Director George Miller first thought of a fourth film in the Mad Max franchise way back in 1998. The third movie, Mad Max Beyond Thunderdome, was released in 1985, and he thought it was time to bring to the audience yet another story set in the apocalyptic world of Max Rockatansky. However, with the 2001 World Trade Centre attacks and other issues such as wars and recessions, the project was all but abandoned. With Mel Gibson walking away from the film after various upheavals, it was thought that it would never materialise. The release of Mad Max: Fury Road has proved critics wrong, fortunately for the fans.
It is the distant future, and civilisation as we know it has collapsed. Max Rockatansky (Tom Hardy), an Australian survivor, has become a blood supplier to the perennially ill Nux (Nicholas Hoult). Nux is a part of a cult army, the War Boys, led by the evil King Immortan Joe (Hugh Keays-Byrne). Max is essentially a prisoner of this cult gang. In the meantime, Joe's Five Wives, who were specifically selected for breeding, have disappeared, and he suspects his trusted Lieutenant, Impersonator Furiosa (Charlize Theron), who has driven away in one of the cult's armoured cars.
Joe pursues Furiosa and the War Rig with a vengeance. Since Nux has to go along, Max is made to accompany him. As they chase Furiosa, the War Boys go through some rough terrain and lose some of their own, because the former refuses to give in without a fight. Max somehow ends up with Furiosa and the Five Wives, and he is made to see the sense in her decision to escape to the Green Place of her childhood, where she believes that they can lead better lives.
Joe, however, is not about to give up, even as Max and Furiosa speed through Biker gang territory. Will they ever make it to Green Place, or should they, as Max believes, go back to Joe's kingdom and make that a better place?
Mad Max: Fury Road has a simple story. The entire movie is a chase, and the realisation that memories are not always permanent in nature. Furiosa runs towards a Utopia that she believes exists, while Max tries to battle his demons of losing his wife and son. Nux, too, becomes confused, because he does not know what they are all fighting for any more. The central theme is the idea that human beings can be bought as resources, and therefore wars are inevitable. Max is an asset, but he is dispensable, as are the Wives.
Then again, one cannot blame the lack of morals in this world. Every human being has to do what he or she can, to survive. The dystopian era they live in makes it difficult for them to be really human, but they have to save themselves, as a species. And of course, the strongest will not only survive, but also rule and dictate. The movie brings to your attention, time and again, the helplessness of a world such as this. The characters are quirky and abnormal, and the action is definitely over the top. However, the screenplay is tight, and never wavers from what it is trying to portray. The dialogues are snarled out, and the humour is pretty irrelevant and grim, but the script keeps you glued. In fact, there are times when you may forget to breathe.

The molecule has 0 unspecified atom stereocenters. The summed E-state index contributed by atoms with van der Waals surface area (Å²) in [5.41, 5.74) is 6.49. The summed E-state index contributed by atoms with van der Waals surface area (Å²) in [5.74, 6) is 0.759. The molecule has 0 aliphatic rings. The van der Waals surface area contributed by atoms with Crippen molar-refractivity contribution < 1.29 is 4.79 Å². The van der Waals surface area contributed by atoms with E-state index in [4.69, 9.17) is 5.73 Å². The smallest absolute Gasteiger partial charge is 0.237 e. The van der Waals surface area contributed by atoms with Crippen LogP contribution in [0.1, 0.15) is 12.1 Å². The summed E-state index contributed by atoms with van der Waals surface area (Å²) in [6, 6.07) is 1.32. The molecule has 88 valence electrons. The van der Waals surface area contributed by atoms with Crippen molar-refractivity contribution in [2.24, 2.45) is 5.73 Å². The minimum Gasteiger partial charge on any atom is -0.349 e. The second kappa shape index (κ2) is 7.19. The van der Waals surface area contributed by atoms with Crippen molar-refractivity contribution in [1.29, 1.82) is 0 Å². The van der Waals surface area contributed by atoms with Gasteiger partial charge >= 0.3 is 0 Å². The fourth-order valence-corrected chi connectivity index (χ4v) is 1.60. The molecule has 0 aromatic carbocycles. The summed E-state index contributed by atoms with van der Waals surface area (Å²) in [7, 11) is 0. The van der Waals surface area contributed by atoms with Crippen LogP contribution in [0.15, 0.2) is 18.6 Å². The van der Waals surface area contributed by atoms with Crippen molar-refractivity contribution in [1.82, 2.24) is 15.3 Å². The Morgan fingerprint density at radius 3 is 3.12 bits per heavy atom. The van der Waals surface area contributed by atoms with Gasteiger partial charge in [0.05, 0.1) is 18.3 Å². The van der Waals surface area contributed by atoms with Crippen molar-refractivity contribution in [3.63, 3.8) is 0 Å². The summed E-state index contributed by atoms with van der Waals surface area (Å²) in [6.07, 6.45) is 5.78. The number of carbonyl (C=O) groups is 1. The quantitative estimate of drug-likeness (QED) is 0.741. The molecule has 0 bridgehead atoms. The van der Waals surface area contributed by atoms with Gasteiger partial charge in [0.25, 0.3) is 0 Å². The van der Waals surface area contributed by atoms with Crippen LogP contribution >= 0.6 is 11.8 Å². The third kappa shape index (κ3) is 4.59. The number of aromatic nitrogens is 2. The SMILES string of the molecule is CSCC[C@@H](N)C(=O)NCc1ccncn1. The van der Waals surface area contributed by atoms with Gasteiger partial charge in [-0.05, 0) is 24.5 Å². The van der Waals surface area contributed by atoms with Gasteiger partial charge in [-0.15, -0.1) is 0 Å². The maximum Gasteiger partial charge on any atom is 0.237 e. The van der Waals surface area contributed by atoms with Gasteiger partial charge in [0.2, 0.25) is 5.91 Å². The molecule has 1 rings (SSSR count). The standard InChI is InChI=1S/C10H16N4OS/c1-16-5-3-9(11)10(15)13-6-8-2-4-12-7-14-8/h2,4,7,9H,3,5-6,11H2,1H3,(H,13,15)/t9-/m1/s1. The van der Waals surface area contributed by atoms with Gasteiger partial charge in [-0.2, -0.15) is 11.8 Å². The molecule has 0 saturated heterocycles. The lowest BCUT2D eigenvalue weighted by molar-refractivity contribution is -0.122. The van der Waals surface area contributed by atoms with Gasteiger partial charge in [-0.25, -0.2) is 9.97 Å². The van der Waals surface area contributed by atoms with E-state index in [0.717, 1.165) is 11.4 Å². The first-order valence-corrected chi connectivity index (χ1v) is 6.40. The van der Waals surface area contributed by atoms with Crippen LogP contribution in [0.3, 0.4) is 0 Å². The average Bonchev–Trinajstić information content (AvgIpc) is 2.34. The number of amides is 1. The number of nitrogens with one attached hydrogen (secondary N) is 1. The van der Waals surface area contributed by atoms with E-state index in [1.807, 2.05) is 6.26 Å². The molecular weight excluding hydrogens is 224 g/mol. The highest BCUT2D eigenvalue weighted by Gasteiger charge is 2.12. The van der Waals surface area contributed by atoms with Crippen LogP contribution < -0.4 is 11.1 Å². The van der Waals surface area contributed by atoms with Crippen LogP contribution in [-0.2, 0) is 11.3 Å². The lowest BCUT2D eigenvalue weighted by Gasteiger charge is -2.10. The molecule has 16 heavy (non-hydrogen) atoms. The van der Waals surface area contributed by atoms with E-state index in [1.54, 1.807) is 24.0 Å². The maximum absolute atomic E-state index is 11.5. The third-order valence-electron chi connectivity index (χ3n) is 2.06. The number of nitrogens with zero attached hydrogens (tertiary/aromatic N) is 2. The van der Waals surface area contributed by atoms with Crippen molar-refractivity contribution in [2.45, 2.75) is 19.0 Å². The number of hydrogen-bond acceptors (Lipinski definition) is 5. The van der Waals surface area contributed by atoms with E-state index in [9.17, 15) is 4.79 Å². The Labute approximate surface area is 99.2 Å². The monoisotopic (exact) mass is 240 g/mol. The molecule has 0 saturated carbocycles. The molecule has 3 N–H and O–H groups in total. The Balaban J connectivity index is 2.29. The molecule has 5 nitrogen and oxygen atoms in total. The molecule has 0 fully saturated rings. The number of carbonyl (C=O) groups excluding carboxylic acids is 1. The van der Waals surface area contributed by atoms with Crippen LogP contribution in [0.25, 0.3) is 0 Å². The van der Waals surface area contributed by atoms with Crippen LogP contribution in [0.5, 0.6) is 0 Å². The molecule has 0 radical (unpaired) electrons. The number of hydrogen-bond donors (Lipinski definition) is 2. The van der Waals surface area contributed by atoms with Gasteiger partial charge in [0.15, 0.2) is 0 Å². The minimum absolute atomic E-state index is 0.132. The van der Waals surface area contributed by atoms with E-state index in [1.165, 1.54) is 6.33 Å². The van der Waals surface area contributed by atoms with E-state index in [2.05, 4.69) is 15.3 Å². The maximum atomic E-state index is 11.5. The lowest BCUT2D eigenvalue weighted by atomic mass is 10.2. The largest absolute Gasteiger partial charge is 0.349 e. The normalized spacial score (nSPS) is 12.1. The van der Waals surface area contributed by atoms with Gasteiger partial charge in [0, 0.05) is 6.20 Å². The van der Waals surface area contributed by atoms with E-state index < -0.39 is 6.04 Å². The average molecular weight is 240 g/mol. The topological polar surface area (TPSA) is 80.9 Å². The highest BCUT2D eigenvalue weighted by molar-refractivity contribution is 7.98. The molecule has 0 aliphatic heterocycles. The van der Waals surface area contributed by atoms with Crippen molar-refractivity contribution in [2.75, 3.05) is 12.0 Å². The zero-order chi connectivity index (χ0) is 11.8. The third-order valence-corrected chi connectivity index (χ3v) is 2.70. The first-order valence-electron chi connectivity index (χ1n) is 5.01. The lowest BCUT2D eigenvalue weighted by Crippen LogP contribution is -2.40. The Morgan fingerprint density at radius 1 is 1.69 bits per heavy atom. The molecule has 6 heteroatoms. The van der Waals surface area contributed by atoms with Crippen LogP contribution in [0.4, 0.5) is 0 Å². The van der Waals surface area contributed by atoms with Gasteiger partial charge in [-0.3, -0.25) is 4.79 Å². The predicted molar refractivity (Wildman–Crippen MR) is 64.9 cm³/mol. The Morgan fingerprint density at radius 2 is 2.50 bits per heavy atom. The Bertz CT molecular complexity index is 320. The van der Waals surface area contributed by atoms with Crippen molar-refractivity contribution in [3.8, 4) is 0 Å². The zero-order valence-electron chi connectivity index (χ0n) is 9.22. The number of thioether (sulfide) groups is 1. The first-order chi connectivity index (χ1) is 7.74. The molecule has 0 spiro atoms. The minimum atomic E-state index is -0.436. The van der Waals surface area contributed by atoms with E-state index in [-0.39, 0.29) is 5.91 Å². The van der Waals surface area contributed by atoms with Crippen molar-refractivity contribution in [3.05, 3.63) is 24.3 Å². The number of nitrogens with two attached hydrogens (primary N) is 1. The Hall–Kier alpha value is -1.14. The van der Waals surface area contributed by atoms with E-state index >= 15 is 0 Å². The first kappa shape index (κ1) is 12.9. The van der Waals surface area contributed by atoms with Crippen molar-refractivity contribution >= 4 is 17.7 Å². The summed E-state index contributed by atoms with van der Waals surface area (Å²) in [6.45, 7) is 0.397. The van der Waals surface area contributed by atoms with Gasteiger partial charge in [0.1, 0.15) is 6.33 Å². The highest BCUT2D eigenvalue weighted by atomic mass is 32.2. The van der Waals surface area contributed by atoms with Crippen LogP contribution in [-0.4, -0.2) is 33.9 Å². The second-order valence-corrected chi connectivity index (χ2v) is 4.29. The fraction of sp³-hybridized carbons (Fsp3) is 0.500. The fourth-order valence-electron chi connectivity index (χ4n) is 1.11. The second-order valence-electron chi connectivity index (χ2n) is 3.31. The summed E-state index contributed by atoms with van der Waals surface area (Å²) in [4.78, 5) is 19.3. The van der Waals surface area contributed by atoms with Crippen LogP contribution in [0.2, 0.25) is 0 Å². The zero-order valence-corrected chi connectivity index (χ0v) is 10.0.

Charlize Theron makes a wonderful Furiosa. In one word, she is badass. She has no qualms in fighting dirty, and her character goes through various shades - vulnerable, strong, compassionate, scared, violent, and weak. Her chemistry with Tom Hardy is palpable, even though there is no romance here. Like Theron, Hardy, too, portrays various facets of the man known as Mad Max, and even Mel Gibson could not have pulled off those expressions. He is savage, menacing, and kind. The supporting cast, especially Nicholas Hoult, is terrific.
Unattractive and gritty, the dirty world of Mad Max comes to life through the production design of the movie. For fans of the franchise, the world is familiar, yet dirtier (literally), and that makes you feel the frustration and angst of the characters. The never-ending deserts, the dangerous swamps, and the dilapidated remains of civilisation make the pointlessness of the existence of the characters even more pronounced. The costumes, similarly, are dusty and minimal, with some fancy head and face gear thrown in for effect. They enhance the personalities of the characters.
The film is visually stunning because of its cinematography. Granted, there is plenty of CGI, but the cinematographer goes wild with the never-ending chases and the action sequences. Every scene is guaranteed to leave you breathless, and you will note the lack of unnecessary angles and shots. Gripping though the script is, it is the camera work that makes the apocalyptic world too real. The hard rock music puts you in the mood for some heavy violence, and the editing is slick.
You do not have to be a fan of the Mad Max franchise to appreciate the movie. Although references to Max's past are subtly inserted here and there, Mad Max: Fury Road can be viewed as a standalone film that makes you believe that the Apocalypse, when, and not if, it comes, will make us lose our humanity.
Be prepared to be blown away, and for the good news - Hardy has signed up for four movies in this franchise. So yes, sequels will occur.